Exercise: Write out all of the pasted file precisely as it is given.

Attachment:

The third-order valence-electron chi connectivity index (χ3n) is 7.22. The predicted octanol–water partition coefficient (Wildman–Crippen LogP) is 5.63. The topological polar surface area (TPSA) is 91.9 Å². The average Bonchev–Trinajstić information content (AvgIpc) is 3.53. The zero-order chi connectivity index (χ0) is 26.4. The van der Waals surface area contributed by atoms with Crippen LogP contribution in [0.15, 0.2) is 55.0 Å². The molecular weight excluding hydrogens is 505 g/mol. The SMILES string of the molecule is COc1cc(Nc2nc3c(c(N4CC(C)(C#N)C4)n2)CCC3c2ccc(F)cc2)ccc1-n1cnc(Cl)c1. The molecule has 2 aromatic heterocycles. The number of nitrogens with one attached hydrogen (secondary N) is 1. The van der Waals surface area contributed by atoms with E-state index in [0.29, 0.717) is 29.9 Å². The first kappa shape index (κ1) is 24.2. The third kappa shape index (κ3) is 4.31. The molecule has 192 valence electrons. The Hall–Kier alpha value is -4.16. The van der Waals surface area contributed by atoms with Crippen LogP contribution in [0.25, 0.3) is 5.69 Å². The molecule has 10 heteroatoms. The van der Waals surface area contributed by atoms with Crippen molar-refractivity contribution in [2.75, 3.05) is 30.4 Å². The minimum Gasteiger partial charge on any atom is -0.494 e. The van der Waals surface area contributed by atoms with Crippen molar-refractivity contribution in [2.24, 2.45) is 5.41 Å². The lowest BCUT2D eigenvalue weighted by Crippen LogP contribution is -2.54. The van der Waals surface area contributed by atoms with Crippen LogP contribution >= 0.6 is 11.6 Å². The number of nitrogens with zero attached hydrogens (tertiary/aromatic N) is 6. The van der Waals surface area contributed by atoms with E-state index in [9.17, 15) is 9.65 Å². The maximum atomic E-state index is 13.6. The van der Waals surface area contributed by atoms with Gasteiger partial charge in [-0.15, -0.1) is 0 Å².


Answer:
The third-order valence-electron chi connectivity index (χ3n) is 7.22. The predicted octanol–water partition coefficient (Wildman–Crippen LogP) is 5.63. The topological polar surface area (TPSA) is 91.9 Å². The average Bonchev–Trinajstić information content (AvgIpc) is 3.53. The zero-order chi connectivity index (χ0) is 26.4. The van der Waals surface area contributed by atoms with Crippen LogP contribution in [0.15, 0.2) is 55.0 Å². The molecular weight excluding hydrogens is 505 g/mol. The SMILES string of the molecule is COc1cc(Nc2nc3c(c(N4CC(C)(C#N)C4)n2)CCC3c2ccc(F)cc2)ccc1-n1cnc(Cl)c1. The molecule has 2 aromatic heterocycles. The number of nitrogens with one attached hydrogen (secondary N) is 1. The van der Waals surface area contributed by atoms with E-state index in [0.29, 0.717) is 29.9 Å². The first kappa shape index (κ1) is 24.2. The third kappa shape index (κ3) is 4.31. The molecule has 192 valence electrons. The Hall–Kier alpha value is -4.16. The van der Waals surface area contributed by atoms with Crippen LogP contribution in [0.25, 0.3) is 5.69 Å². The molecule has 10 heteroatoms. The van der Waals surface area contributed by atoms with Crippen molar-refractivity contribution in [2.75, 3.05) is 30.4 Å². The minimum Gasteiger partial charge on any atom is -0.494 e. The van der Waals surface area contributed by atoms with Crippen molar-refractivity contribution in [2.24, 2.45) is 5.41 Å². The lowest BCUT2D eigenvalue weighted by Crippen LogP contribution is -2.54. The van der Waals surface area contributed by atoms with Crippen LogP contribution >= 0.6 is 11.6 Å². The number of nitrogens with zero attached hydrogens (tertiary/aromatic N) is 6. The van der Waals surface area contributed by atoms with E-state index in [9.17, 15) is 9.65 Å². The maximum atomic E-state index is 13.6. The van der Waals surface area contributed by atoms with Gasteiger partial charge in [-0.15, -0.1) is 0 Å².